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Car Insurance in Amarillo [Cheap Rates + Best Coverage]

Amarillo, TX Statistics Details
Population 199,826
Density 2,224 people per square mile
Average Cost of Car Insurance $6,169
Cheapest Insurance Company USAA (military only) or
State Farm (general population)

Amarillo may not be near any major Texas cities, but there is still plenty to do there. From canyons to ranches, Amarillo boasts a variety of attractions and unique sites.

If you are driving a car around Amarillo, Texas, to visit these places, then you’re probably concerned about how to get the best rate on car insurance. If so, you’ve come to the right place.

Our guide to Amarillo will cover everything you need to know about the city, from car insurance rates to local crimes. So if you want to be as prepared as possible for living and driving around Amarillo, keep reading.

Do you want to start comparing rates today? Enter your ZIP code in our free online tool above.

Table of Contents

The Cost of Car Insurance in Amarillo

Saving on car insurance allows you to put money towards things you actually want, like a weekend trip. However, it can be hard to know where and how to start saving.

With so many companies out there, you may be wondering which company actually has the best rates.

If you don’t know where to begin, this section covers everything you need to know about rates in Amarillo. We’ve partnered with Quadrant to bring you the following data on rates.

Does gender and age affect my car insurance in Amarillo? 

How old you are and your gender both impact what you pay for car insurance. Age is an easy factor to unpack, as younger drivers have less experience than older drivers and are more likely to get into accidents.

Data USA says the average age in Amarillo is 33.7 years, which means most drivers will be paying rates for 35-year-olds.

Take a look at the table below to see what 35-year-old drivers pay on average.

Age Amarillo Average Annual Rate
17 $8,175
25 $3,535
35 $2,846
60 $2,623

60-year-old drivers have the cheapest rates, while 17-year-old drivers have the most expensive rates. Now that you know how age impacts rates, we want to take a look at how (and why) gender impacts rates.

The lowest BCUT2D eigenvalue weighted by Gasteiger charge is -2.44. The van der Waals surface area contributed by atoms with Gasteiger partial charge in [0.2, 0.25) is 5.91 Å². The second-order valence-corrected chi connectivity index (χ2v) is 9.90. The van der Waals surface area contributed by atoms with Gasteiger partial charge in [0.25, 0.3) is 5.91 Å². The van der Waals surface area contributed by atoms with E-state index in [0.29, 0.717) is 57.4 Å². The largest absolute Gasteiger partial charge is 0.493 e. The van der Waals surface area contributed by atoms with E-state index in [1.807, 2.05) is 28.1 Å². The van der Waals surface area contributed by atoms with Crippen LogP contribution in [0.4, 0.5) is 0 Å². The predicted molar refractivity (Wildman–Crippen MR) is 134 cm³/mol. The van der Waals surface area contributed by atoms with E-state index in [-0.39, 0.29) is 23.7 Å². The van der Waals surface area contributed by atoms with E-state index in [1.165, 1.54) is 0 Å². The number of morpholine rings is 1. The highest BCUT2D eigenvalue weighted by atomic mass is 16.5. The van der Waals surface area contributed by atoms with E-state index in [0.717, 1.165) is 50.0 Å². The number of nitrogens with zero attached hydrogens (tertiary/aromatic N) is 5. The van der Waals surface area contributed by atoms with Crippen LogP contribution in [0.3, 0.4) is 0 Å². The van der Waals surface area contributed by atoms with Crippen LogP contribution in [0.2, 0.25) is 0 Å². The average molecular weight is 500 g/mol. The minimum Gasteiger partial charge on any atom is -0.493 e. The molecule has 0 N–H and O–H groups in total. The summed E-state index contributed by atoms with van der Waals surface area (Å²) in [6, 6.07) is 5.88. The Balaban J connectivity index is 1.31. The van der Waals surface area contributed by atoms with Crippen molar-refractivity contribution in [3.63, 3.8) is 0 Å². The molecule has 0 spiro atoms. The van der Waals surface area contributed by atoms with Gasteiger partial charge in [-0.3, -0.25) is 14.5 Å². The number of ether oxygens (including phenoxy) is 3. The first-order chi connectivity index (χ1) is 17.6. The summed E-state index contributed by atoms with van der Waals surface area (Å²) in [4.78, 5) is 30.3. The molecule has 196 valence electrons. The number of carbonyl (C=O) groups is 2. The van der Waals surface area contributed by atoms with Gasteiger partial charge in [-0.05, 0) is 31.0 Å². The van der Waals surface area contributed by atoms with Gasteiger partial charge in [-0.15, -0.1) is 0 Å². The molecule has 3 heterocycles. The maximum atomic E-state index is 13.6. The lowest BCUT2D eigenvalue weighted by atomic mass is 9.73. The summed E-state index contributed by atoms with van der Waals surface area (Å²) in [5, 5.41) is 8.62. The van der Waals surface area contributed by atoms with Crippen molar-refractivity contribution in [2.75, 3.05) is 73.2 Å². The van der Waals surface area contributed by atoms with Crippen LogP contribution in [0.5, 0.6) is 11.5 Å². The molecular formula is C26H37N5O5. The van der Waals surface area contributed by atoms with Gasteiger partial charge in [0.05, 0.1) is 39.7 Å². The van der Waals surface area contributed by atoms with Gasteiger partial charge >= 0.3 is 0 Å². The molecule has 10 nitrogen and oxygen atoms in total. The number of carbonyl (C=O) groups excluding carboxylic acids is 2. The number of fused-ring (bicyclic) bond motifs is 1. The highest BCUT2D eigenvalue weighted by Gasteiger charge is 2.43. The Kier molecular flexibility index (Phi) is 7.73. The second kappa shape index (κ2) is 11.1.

A male driver’s average premium in Amarillo is $4,294, while a female driver’s average premium is $4,048.

Why do males pay more? Studies on drivers and accident claims have shown that males are riskier drivers than females. So throw out the idea that females are poorer drivers than males, as research shows males are actually risker.

Now that you know how gender and age factors work, take a look a the table below.

Age Female Male
17 (single) $7,421 $8,930
25 (single) $3,415 $3,655
35 (married) $2,802 $2,889
60 (married) $2,554 $2,692

As expected, males pay more than females in every age group, and the older drivers become, the less they pay for car insurance.

What are the cheapest ZIP codes in Amarillo?

Location is another factor that insurers look at. This may seem odd until you consider location factors like crime, weather conditions, and natural disasters.

Take a look at the table below to see just how much location impacts rates in Amarillo.

ZIP Code Average Annual Premium
79101 $6,022.60
79102 $6,116.81
79103 $6,164.50
79104 $6,279.10
79106 $6,105.64
79107 $6,382.14
79108 $6,301.90
79109 $6,178.67
79110 $6,104.12
79111 $6,127.69
79118 $5,973.65
79119 $6,012.50
79121 $6,158.93
79124 $6,472.86
79178 $6,129.83

Rates can vary by as much as $500 depending on where you live in the city.

What’s the best car insurance company in Amarillo?

To answer this question, we are going to go through major companies’ rates to see which have the most economical options. It will also give you insight into what affects rates, such as driving records and credit scores.

So to see which company is best for you, stick with us as we go through rate data.

Cheapest Car Insurance Rates by Company

To start, we want to look at the top companies’ overall rate for drivers. This will give us immediate insight into which companies are more likely to save you money.

Group 17-year-old female (single) 17-year-old male (single) 25-year-old female (single) 25-year-old male (single) 35-year-old female (married) 35-year-old male (married) 60-year-old female (married) 60-year-old male (married) Average
Allstate $9,381.63 $11,391.63 $4,587.06 $4,811.86 $3,703.17 $3,757.13 $3,661.65 $3,661.65 $5,619.47
American Family $8,362.20 $11,137.26 $5,148.97 $5,864.91 $3,795.65 $4,157.10 $3,259.27 $3,683.37 $5,676.09
Geico $5,662.47 $5,909.80 $2,845.20 $2,872.87 $2,623.11 $2,802.14 $2,466.10 $2,752.10 $3,491.72
Nationwide $7,904.12 $10,244.90 $3,299.61 $3,591.65 $2,818.30 $2,880.91 $2,474.53 $2,639.82 $4,481.73